As part of its ongoing campaign against trophy and canned hunting, international wildlife charity Born Free has revealed that, since the turn of the millennium, the UK has been the listed destination to receive around 3,500 trophy items.

In the decade from 2008 to 2017 alone, a total of almost 290,000 trophy items derived from nearly 300 different animal species listed on the Appendices of the UN Convention on International Trade in Endangered Species of Wild Fauna and Flora (CITES), were exported or re-exported from 119 countries to 165 importing countries. During this period, the UK was the destination for 2,242 trophy items including:

560 African elephants, 301 hippopotamuses, 265 American black bears, 222 baboons, 159 zebra, 98 Nile crocodiles, 87 leopards, 80 African lions – 48 being declared as ‘captive bred’ – likely derived from canned hunting, where the animals are bred, and killed in a confined area from which they cannot escape.

These appalling figures are limited to CITES-listed species only as they are regulated by a system of permits, and reported annually by governments to a central database which is made available to the public.

The finding is part of Born Free’s report which highlights the top ten worst offending countries in the world when it comes to exporting or re-exporting hunting trophies derived from internationally protected species.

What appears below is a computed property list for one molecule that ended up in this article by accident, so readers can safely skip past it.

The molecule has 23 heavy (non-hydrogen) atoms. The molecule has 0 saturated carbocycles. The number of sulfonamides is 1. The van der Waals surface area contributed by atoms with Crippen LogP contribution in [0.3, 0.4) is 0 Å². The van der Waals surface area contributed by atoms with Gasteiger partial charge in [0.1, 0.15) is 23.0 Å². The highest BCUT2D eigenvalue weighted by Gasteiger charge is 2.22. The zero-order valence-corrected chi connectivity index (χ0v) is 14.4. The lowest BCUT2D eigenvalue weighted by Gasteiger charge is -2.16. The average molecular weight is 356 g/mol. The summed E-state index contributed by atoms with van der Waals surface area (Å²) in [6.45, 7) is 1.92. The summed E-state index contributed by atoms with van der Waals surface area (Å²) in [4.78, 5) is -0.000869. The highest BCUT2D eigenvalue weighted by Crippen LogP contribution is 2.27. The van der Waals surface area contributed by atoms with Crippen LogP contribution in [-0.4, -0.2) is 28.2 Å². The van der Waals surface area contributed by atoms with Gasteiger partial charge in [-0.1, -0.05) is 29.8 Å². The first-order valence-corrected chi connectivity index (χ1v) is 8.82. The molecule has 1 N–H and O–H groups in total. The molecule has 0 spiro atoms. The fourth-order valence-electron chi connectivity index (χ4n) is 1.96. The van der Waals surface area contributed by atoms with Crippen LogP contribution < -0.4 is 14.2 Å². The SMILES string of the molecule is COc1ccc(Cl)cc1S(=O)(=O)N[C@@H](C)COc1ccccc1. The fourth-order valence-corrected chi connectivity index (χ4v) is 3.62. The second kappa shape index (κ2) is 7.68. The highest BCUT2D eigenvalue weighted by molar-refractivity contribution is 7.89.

South Africa, Canada, Mozambique, Namibia, Zimbabwe, Zambia, Botswana, Tanzania, Mexico and Argentina all ranked in the top ten worst offending countries for exports, while the United States was the declared destination for approximately 42% of all exports. European Union member states accounted for a further 27% followed by Singapore, Mexico and Russia.

“Trophy hunting is a cruel and damaging relic of a colonial era that causes immense animal suffering and disrupts wildlife social groups and populations, while doing virtually nothing to help wildlife conservation or local communities who live alongside wild animals,” commented Dr Mark Jones, Head of Policy at Born Free, who led the research.

“These statistics go to show how extensive trophy hunting continues to be, in terms of both the range of species and the sheer numbers of animals involved. It is shameful that countries continue to permit trophy hunting and allow the heads, skins, or other body parts of threatened animals to be shipped overseas so hunters can display them on their walls or in their cabinets. The UK government can and should take action without delay to ban the importation of trophies from threatened species, so as to stop British hunters from travelling overseas to kill rare species, and to set an international precedent as part of a commitment to safeguard the conservation and welfare of the world’s diminishing wildlife. We must do everything we can to ensure this archaic activity is brought to an end,” added Dr. Jones.